ISIMANGALISO WETLAND PARK
The country’s now third-largest protected area in St Lucia includes Lake St Lucia and spans 280 km of coastline, a natural ensemble of lakes, swamp forest, ancient coastal dunes, and an estuarine system, with World Heritage status.
One of the world’s largest game parks, Kruger is one of the country’s biggest drawcards, and never more so than during the winter months (outside of school holidays).
One of the best parks at which to see black and white rhino, Hluhluwe-iMfolozi lies in the heart of Zululand close to the village of Hluhluwe and manages to combine lush scenery with a network of hiking trails, and camping deep in the bush.
BLYDE RIVER CANYON
When it comes to dramatic beauty the Blyde River Canyon, the world’s third deepest canyon is hard to beat. Combined with the Panorama Route it is on every tourist’s list and a winter must.
CRADLE OF HUMANKIND
The World Heritage site just outside Johannesburg is where they unearthed the 2.3 million-year-old Mrs. Ples. It’s the world’s richest hominid site, producing 40% of the world’s fossils of our human ancestors.
KGALAGADI TRANSFRONTIER PARK
It may be in the northerly reaches of the country but this vast semi-desert wilderness, with its surreal landscape, is almost twice the size of Kruger and incredibly hot between November to March. June to August (winter) is perfect, but take the woollies along for early mornings and evenings.
The rugged and isolated Drakensberg highlands lie in the Eastern Cape at the southerly tip of this range of mountains, with Rhodes as the pivotal town. One of the country’s least populated areas, some parts of which are practically unnavigable, one can only reach this area via a series of mountain passes, or hiking trails. It’s great for snow in winter.
One of the most likely spaces in the country to find snow on the ground during winter, the Matroosberg, just outside Ceres, boasts the highest mountain peak in the province.
SWARTBERG NATURE RESERVE
The Swartberg Pass is one of the most incredible mountain passes in the world; a dirt road that winds its way up to a summit of 1583 meters above sea level. It lies within the Swartberg Nature Reserve, flanked both north and west by other reserves that, combined, but one huge mountainous conservation area with snow on its peaks during winter.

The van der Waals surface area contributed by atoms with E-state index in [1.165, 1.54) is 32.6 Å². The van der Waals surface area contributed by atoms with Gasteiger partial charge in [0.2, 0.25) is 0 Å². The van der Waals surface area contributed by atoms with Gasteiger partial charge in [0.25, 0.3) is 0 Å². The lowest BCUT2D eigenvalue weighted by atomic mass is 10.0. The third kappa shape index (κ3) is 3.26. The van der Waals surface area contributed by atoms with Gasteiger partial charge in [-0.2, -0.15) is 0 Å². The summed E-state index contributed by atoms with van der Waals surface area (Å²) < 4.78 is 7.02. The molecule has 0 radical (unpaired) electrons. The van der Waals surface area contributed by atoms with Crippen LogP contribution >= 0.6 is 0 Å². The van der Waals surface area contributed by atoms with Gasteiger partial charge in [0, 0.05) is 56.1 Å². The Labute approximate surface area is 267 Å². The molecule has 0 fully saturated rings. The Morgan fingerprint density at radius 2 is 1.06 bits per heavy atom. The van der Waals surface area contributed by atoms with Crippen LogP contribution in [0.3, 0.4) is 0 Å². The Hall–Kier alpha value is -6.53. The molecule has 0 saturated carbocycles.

Explore the off the beaten track route between Ceres and Citrusdal (R303) and climb to where you’ll find local fruit farms, a valley and a climate so different it will inspire the poet in you. As its name suggests, there is snow up here during winter.
WHY? THE 7 DOUBLEYOUS OF WINTER IN SOUTH AFRICA
Most days during winter are clear. If you’re heading to the Western Cape then there is a greater chance you’ll run into rain, but if you stick to the more temperate provinces – KZN, Gauteng, Mpumalanga, Limpopo – there’s every chance that South Africa’s winter is better than the average European summer.
Not only are most of the game parks a lot milder at this time of year, but the thick bush of summer is dry and minimal during winter, which means you have far more chance of spotting game.
The southern right whale visits the Cape coastline during July/August, and seeing them is one of the highlights of any winter visit to the country.
Technically the wildflowers bloom in ‘spring’ but they appear in what South Africans consider their winter – July, and August.
Some of the country’s best hikes are easier to do when the weather is cooler.
There are fewer people visiting South Africa during the winter season, and even locals tend to stay home during the colder months.
Winter is regarded as the country’s ‘off season’ and there are more special offers at this time of year than at any other, unless you’re traveling in the school holidays.